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Temporary Protected Status and the Latest Lawsuit

Posted by Hugo Valverde | Sep 13, 2020 | 0 Comments

Photo by Tingey Injury Law Firm on Unsplash

Today there are over 400,000 TPS beneficiaries living in the United States who have established their lives and families in our country.  Many live in our own community of Virginia Beach, Virginia and surrounding Hampton Roads cities.

Congress created Temporary Protected Status (TPS) in the Immigration Act of 1990, providing temporary refuge for nationals of specifically designated countries that are confronting an ongoing armed conflict, environmental disaster, or extraordinary and temporary conditions. USCIS states that once a person is granted TPS, an individual cannot be detained by DHS on the basis of immigration status in the United States. 

Currently nationals from ten countries may qualify for TPS: El Salvador, Haiti, Honduras, Nepal, Nicaragua, Somalia, Sudan, South Sudan, Syria, and Yemen.  

Now, the Catholic Legal Immigration Network and others are suing the Trump Administration on behalf of Central American Resource Center (CARECEN) and seven TPS holders to block a policy issued in December 2019 by embroiled USCIS Acting Director Ken Cuccinelli. (Although you may remember from one of our recent blogs that Cucinelli's appointment as Acting Director of USCIS has been deemed illegal by a federal judge, a new acting director has not been announced.)

The December Policy ended the practice of USCIS allowing TPS recipients with deportation/removal orders a path to lawful permanent residence and eventual citizenship. 

TPS itself does not place beneficiaries on a path to citizenship, but a practice was established wherein TPS beneficiaries with outstanding deportation or removal orders were allowed to travel abroad, with permission from the government, and then re-enter under a grant of “advance parole.” Upon return their deportation or removal order was deemed “executed,” and they could be on a path to lawful permanent residence or green card if they had a qualifying family member file an immigration petition for them.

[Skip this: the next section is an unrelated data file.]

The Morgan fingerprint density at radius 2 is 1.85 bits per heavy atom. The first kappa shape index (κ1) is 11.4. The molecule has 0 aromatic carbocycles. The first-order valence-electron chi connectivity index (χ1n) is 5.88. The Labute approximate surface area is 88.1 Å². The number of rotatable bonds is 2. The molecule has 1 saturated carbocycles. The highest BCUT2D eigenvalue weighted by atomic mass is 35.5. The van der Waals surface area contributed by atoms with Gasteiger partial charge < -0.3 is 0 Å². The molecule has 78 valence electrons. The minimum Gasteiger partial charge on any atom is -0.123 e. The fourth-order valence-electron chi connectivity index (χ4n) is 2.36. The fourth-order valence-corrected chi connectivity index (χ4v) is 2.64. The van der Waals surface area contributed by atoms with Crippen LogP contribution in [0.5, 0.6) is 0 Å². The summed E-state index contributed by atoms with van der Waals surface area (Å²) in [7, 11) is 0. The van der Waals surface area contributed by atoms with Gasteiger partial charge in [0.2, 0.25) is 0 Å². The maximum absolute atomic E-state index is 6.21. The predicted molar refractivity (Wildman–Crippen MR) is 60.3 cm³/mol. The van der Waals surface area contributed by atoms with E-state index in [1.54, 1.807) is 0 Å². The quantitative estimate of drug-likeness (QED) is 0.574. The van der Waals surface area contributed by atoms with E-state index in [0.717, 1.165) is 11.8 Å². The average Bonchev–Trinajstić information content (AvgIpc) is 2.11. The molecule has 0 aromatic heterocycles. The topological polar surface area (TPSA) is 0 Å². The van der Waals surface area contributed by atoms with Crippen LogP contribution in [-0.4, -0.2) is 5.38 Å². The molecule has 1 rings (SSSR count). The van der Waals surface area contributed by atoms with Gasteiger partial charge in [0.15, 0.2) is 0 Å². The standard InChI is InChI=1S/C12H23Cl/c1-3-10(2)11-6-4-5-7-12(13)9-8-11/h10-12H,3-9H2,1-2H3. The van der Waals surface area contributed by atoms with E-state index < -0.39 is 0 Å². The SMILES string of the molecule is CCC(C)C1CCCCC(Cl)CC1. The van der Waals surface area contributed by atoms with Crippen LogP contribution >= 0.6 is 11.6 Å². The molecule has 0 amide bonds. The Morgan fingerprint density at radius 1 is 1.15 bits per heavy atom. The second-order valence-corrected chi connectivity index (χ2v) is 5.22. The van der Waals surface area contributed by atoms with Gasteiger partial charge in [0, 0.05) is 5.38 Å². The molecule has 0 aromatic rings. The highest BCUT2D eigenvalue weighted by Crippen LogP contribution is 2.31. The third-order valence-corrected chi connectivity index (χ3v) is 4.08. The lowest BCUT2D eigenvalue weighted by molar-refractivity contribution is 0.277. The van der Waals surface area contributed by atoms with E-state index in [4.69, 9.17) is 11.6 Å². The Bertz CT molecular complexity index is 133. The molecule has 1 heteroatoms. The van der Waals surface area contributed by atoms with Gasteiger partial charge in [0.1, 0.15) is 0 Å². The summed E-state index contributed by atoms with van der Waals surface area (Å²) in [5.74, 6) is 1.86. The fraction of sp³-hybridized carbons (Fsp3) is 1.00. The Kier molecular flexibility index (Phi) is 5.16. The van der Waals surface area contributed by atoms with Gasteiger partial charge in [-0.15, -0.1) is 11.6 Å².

Cucinelli's December Order prevents many of them from becoming permanent residents. The lawsuit argues that not only does the December Order violate the Immigration and Nationality Act and the Administrative Procedure Act because it was issued by USCIS without any advance notice or opportunity for public input, but additionally it is invalid because it was authorized by Cucinelli, whose appointment directing USCIS was ruled illegal.  

We have many clients who have TPS, the majority of whom have been here over 20 years.  Our government should be creating more, not less, opportunities for these families to have more security and stability by creating avenues to obtain lawful permanent residence.

If you have TPS and are wondering whether you have any possibilities to obtain lawful permanent resident status, contact us

About the Author

Hugo Valverde

Hugo's passion for immigration law stems from his own family's immigration experience. His father and mother came to the United States from Peru fleeing political persecution, and as he grew up, Hugo spent many summers in Peru. Hugo uses his experience growing up in an immigrant family and time a...


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